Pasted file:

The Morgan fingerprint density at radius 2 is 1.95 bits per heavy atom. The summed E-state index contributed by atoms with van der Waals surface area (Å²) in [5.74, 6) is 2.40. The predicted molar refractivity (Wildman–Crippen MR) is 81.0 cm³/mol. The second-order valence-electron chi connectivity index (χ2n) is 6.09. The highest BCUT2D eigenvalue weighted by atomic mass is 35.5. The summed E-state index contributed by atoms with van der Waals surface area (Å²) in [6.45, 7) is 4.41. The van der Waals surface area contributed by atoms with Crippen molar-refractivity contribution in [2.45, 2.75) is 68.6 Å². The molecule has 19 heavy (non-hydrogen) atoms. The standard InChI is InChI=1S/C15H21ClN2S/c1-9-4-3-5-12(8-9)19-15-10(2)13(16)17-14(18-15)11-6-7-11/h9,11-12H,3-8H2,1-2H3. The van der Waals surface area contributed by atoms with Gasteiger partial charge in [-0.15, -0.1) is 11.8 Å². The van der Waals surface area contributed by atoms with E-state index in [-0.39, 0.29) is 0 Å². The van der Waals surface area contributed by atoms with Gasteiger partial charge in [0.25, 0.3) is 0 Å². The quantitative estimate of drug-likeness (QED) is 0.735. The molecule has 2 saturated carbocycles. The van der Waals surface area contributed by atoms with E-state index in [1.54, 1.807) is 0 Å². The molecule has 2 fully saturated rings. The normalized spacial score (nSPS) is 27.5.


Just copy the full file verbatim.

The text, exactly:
The Morgan fingerprint density at radius 2 is 1.95 bits per heavy atom. The summed E-state index contributed by atoms with van der Waals surface area (Å²) in [5.74, 6) is 2.40. The predicted molar refractivity (Wildman–Crippen MR) is 81.0 cm³/mol. The second-order valence-electron chi connectivity index (χ2n) is 6.09. The highest BCUT2D eigenvalue weighted by atomic mass is 35.5. The summed E-state index contributed by atoms with van der Waals surface area (Å²) in [6.45, 7) is 4.41. The van der Waals surface area contributed by atoms with Crippen molar-refractivity contribution in [2.45, 2.75) is 68.6 Å². The molecule has 19 heavy (non-hydrogen) atoms. The standard InChI is InChI=1S/C15H21ClN2S/c1-9-4-3-5-12(8-9)19-15-10(2)13(16)17-14(18-15)11-6-7-11/h9,11-12H,3-8H2,1-2H3. The van der Waals surface area contributed by atoms with Gasteiger partial charge in [-0.15, -0.1) is 11.8 Å². The van der Waals surface area contributed by atoms with E-state index in [-0.39, 0.29) is 0 Å². The van der Waals surface area contributed by atoms with Gasteiger partial charge in [0.25, 0.3) is 0 Å². The quantitative estimate of drug-likeness (QED) is 0.735. The molecule has 2 saturated carbocycles. The van der Waals surface area contributed by atoms with E-state index in [1.54, 1.807) is 0 Å². The molecule has 2 fully saturated rings. The normalized spacial score (nSPS) is 27.5.